9.6% 10.1%
 7.3%
 9.1%
 6.3%
 Not at all Not very Somewhat Very Extremely Not
at
all
 Not
very
 Somewhat
 Very
 Extremely
 important important important important important important
 important
 important
 important
 important
 Figure 10: Educational development Figure 13: Higher compensation in the U.S. PDF Created with deskPDF PDF Writer - Trial :: http://www docudesk com Indian
 Chinese
 Indian
 Chinese
 44.7%
 39.9%
 36.4%
 35.0%
 28.9%
 28.0%
 30.3%
 15.0%
 29.1%
 17.2%
 12.3%
14.2%
 11.7%
 12.8%
 10.1%
 6.1%
 4.0%
 8.1%
 5.5%
 10.8%
 Not
at
all
 Not
very
 Somewhat
 Very
 Extremely
 Not
at
all
 Not
very
 Somewhat
 Very
 Extremely
 important
 important
 important
 important
 important
 important
 important
 important
 important
 important
 America’s Loss Is the World’s Gain 12
  17. 17. Figure 15: Average response values Figure 14: Lack of jobs in home country for reasons for returning to home country I
believe
that
my
home
country
will
provide
me
 3.3
 Indian
 with
a
better
quality
of
life
 2.9
 Chinese
 There
is
a
growing
demand
for
my
skills
in
my
 3.6
 Indian
 home
country
 3.8
 Chinese
 I
believe
that
my
home
country
will
provide
me
 3.3
 with
better
professional
opportunities
 3.8
 47.9%
 39.2%
 I
received
attractive
compensation
in
my
home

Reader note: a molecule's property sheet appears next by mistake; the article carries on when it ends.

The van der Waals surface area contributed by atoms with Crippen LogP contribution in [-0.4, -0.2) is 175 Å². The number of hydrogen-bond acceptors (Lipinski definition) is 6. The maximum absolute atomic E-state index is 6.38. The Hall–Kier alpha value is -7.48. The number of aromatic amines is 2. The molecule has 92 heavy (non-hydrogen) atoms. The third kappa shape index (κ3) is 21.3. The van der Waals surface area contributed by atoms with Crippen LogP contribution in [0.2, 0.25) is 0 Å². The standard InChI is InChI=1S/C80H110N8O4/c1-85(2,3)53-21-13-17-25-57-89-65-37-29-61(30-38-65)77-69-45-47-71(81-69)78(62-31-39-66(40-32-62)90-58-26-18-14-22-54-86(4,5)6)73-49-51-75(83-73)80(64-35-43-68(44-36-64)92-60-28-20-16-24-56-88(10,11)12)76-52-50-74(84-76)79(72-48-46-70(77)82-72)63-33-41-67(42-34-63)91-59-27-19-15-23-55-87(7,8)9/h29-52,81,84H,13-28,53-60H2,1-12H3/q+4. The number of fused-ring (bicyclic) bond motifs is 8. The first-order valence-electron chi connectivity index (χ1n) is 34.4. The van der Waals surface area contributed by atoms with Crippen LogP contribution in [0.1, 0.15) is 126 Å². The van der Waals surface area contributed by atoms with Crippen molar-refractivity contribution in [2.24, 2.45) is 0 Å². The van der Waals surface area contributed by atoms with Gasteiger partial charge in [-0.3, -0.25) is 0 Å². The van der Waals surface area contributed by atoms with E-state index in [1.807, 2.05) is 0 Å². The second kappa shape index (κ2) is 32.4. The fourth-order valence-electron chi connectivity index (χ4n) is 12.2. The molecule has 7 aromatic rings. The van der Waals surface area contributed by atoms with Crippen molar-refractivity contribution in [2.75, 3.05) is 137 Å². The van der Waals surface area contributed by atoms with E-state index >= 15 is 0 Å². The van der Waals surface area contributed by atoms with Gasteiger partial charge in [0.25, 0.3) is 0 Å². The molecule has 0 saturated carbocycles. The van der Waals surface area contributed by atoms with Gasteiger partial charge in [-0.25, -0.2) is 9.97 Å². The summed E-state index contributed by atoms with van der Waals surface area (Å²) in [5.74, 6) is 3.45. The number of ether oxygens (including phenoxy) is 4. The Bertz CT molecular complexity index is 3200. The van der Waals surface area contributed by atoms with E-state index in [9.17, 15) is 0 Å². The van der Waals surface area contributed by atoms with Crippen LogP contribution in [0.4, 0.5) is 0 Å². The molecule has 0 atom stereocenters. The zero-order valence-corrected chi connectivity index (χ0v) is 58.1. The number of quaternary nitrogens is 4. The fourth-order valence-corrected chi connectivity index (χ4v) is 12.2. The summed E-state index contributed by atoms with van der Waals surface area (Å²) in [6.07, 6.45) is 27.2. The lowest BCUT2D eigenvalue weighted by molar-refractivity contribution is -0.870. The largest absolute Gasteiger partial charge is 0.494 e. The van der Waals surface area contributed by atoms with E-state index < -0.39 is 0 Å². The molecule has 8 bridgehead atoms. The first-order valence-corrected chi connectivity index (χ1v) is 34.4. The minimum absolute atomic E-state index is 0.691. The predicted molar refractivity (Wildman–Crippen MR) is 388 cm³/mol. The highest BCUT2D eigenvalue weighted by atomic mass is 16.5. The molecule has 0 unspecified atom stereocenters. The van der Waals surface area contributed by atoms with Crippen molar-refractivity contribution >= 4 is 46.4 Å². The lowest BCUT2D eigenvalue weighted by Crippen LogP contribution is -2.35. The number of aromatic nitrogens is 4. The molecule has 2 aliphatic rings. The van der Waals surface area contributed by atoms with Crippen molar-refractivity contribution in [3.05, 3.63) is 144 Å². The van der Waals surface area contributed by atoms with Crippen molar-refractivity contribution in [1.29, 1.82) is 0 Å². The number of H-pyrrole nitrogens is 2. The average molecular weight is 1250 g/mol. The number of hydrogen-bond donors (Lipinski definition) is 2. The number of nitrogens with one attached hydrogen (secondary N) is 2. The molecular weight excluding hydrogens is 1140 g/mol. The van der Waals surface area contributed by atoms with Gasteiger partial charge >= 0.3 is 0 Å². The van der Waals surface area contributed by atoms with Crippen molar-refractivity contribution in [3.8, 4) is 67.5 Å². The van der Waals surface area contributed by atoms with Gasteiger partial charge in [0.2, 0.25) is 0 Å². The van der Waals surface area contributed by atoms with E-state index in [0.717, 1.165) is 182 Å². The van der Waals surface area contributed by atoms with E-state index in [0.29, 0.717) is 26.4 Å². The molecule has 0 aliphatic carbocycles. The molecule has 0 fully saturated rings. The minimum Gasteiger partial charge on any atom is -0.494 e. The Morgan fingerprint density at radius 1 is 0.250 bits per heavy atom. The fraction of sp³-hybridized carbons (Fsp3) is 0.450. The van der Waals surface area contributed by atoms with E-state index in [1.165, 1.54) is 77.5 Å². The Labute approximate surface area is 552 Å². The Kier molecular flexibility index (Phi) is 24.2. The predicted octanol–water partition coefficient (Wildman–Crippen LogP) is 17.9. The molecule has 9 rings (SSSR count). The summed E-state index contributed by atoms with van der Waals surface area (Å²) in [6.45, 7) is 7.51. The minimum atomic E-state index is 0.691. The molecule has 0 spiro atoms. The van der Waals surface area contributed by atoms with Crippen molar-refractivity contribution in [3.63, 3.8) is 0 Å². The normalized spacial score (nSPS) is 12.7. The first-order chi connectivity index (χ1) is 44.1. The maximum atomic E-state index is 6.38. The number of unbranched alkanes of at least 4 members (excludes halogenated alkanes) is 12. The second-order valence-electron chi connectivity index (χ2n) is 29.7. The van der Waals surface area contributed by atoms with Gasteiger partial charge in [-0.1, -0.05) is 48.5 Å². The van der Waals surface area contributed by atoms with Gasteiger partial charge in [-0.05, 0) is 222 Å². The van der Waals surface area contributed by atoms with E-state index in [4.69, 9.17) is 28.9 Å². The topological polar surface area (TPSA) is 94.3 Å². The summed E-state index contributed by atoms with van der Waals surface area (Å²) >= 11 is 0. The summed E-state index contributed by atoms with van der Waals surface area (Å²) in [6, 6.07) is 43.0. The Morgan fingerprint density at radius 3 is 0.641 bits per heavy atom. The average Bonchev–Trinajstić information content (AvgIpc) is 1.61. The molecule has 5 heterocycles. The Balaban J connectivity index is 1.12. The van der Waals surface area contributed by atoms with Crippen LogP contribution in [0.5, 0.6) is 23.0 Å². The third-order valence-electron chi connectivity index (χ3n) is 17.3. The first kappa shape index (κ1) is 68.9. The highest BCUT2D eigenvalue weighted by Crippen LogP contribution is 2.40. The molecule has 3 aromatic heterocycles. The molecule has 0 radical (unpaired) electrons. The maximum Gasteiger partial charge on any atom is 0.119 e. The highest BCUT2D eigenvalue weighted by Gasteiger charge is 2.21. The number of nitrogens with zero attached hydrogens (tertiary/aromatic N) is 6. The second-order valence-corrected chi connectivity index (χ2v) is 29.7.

2.8
 country
 3.0
 28.2%
 21.2%
 16.8%
 I
had
better
career
opportunities
in
my
home
 3.2
 15.1%
 10.1%
 country
than
in
the
U.S.
 4.0
 9.1%
 8.4%
 4.0%
 1.0
 1.5
 2.0
 2.5
 3.0
 3.5
 4.0
 4.5
 5.0
 Not
at
all
 Not
very
 Somewhat
 Very
 Extremely
 (1 = not important, 5 = extremely important) important
 important
 important
 important
 important
 Figure 16: Better professional opportunities at home than in the U.S. Reasons for returning home: professional growth and family/social issues—not visas Indian Chinese Professional growth 39.2% 30.5% Respondents strongly indicated that they felt that 23.2% 26.6% professional and career opportunities at home were 15.3% 14.3% 18.9% 10.4% superior to those in the United States. Eighty- 5.7% 1.8% 5.3% 8.8% four percent of Chinese and 68.7 percent of Not Not a Not very Somewhat Very strong Extremely Indian respondents stated that better professional applicable factor at all strong strong factor strong factor factor factor opportunities were strong factors in their decision to return home. Other factors that respondents overwhelmingly considered important in their decision to return home included better career opportunities (87.3 percent of Chinese and 62.3 Figure 17: Better career opportunities percent of Indians) and growing demand for their in home country than in the U.S. skills in their home country (86.8 percent of Chinese and 79.0 percent of Indians). Better quality of life PDF Created with deskPDF PDF Writer - Trial :: http://www docudesk com (55.5 percent of Chinese and 68.2 percent of Indians) and better compensation (57.1 percent of Chinese Indian